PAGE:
The iPod wasn't built for gaming. That much is obvious. The iconic touch wheel at its centre may be elegant, but it's never going to be much of a controller. For Peggle, however, lack of control isn't an obstruction to the game. It is the game.
An enormously popular web-based title from PopCap's casual stable, Peggle is a version of the equally popular Japanese game pachinko. Both consist of a falling ball, a set of pegs for it to bounce off and an incongruous riot of noise and colour to accompany the otherwise unmoving spectacle of uncontrolled descent.
To be fair, some skill is involved in Peggle. As the pegs thin out, you'll need to be able to roughly judge trajectories, consider rebounds and calculate angles, but these moments take up the least time and give, by and large, the least pleasure. Really, Peggle is all about randomness, and watching your ball cascade by sheer fluke onto the right peg is every bit as satisfying as pulling off a skilful shot.
Indeed, your input is limited to an opening moment. You control a turret at the top of the screen, and at the bottom is a lidless drum that sweeps rhythmically back and forth. Between turret and drum is an arrangement of pegs and tiles varying in complexity from simple grids to elaborate designs following the contours of the zany, beautifully-drawn backdrops.
In the level entitled 'I Heart Flowers', for instance, the backdrop is a row of three tulips and the tiles follow the outline of the stalks and petals, while the pegs are scattered more or less randomly around them.
As you may have guessed by now, you aim the turret left and right by running your thumb around the touchpad, while a perforated line pours from the end, indicating the course the ball will take when you fire it.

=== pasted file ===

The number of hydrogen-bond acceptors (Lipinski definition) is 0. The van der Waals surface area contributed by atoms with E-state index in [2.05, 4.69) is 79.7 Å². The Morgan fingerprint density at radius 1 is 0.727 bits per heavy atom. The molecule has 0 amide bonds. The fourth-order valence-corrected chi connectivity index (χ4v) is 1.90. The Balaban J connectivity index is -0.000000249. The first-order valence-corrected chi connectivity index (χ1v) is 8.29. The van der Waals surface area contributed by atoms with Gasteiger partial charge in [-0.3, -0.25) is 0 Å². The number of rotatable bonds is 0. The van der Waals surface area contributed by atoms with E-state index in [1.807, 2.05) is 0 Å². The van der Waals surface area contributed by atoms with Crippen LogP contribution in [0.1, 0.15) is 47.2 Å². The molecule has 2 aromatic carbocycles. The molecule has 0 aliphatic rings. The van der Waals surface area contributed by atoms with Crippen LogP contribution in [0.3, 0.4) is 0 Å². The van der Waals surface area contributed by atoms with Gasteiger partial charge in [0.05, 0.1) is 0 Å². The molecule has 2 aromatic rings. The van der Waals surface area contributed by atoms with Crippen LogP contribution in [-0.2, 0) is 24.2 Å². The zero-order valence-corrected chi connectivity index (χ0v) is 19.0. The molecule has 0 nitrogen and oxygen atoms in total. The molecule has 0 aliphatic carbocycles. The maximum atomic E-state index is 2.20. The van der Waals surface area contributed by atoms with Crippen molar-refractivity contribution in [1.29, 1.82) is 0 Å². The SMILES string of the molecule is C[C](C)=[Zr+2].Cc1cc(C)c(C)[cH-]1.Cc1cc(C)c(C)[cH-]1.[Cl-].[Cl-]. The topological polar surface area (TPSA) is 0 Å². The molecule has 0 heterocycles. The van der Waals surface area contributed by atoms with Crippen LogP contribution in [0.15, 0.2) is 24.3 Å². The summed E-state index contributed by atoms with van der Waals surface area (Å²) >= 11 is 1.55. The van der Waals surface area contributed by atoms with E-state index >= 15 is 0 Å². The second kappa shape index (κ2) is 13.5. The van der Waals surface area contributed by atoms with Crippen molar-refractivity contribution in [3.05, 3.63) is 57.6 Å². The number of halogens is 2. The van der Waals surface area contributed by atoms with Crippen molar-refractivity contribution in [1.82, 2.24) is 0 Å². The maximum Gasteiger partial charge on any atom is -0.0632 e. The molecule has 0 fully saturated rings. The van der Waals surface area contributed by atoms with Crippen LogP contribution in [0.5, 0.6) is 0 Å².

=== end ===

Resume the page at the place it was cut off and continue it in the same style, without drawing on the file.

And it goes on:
The object of each level is to remove all the orange pegs from the screen. The standard blue pegs get you points, and more crucially give you something to bounce off, but removing them doesn't get you any closer to victory.
Once you've pressed the button at the centre of your touchpad and launched the ball into the arrangement of pegs and tiles, there's nothing more to do but hope it hits a lot of objects and, with luck, finds its way into the drum at the bottom of the screen, giving you another attempt.
Cocky upstarts may come to Peggle thinking they can guide the ball to success, but after a couple of bounces chaos reigns, and only the haziest bet-hedging is actually possible.
The best way to do hedge your bets though is aiming for power-ups. Purple pegs get you points-boosts, while green ones bestow advantages such as extra balls or an extended line-of-trajectory.
Like pinball, the bonuses can be doubled or tripled if you happen to hit more than one purple in a single shot or rebound into one from a long distance. With very little encouragement, the game can end up ladling on rewards like some dream confectioner shovelling sweets into your hands. The points escalate so furiously that by the end of a good level you might stumble away with a six-figure score - more points than you can spend in a lifetime ï¿½ while rainbows and stars celebrate your success.
In terms of structure, there's a standard Adventure mode, in which you make your way through 55 levels, and once you've completed these ï¿½ and only then ï¿½ a Challenge mode unlocks in which you have to complete 75 increasingly difficult specific tasks. Completing the single player game is likely to take you months.
Add to this a two player versus mode, in which you can either play against a human opponent or against the computer, and Peggle's longevity approaches infinite.
Visually, it also looks just as good on our iPod nano's colour screen as it does on a PC monitor, and all of the original's exuberant character is reproduced in fine, crisp detail. Looks were always a part of Peggle's charm, and they aren't diminished on the small screen.
So, although it started life as a mere web-based bagatelle, Peggle became one of the most talked about games of 2007, as well as a perfect match for the iPod's distinctive interface. The iPod may not have been made for gaming, but with Peggle, gaming's managed to overcome Apple's oversight.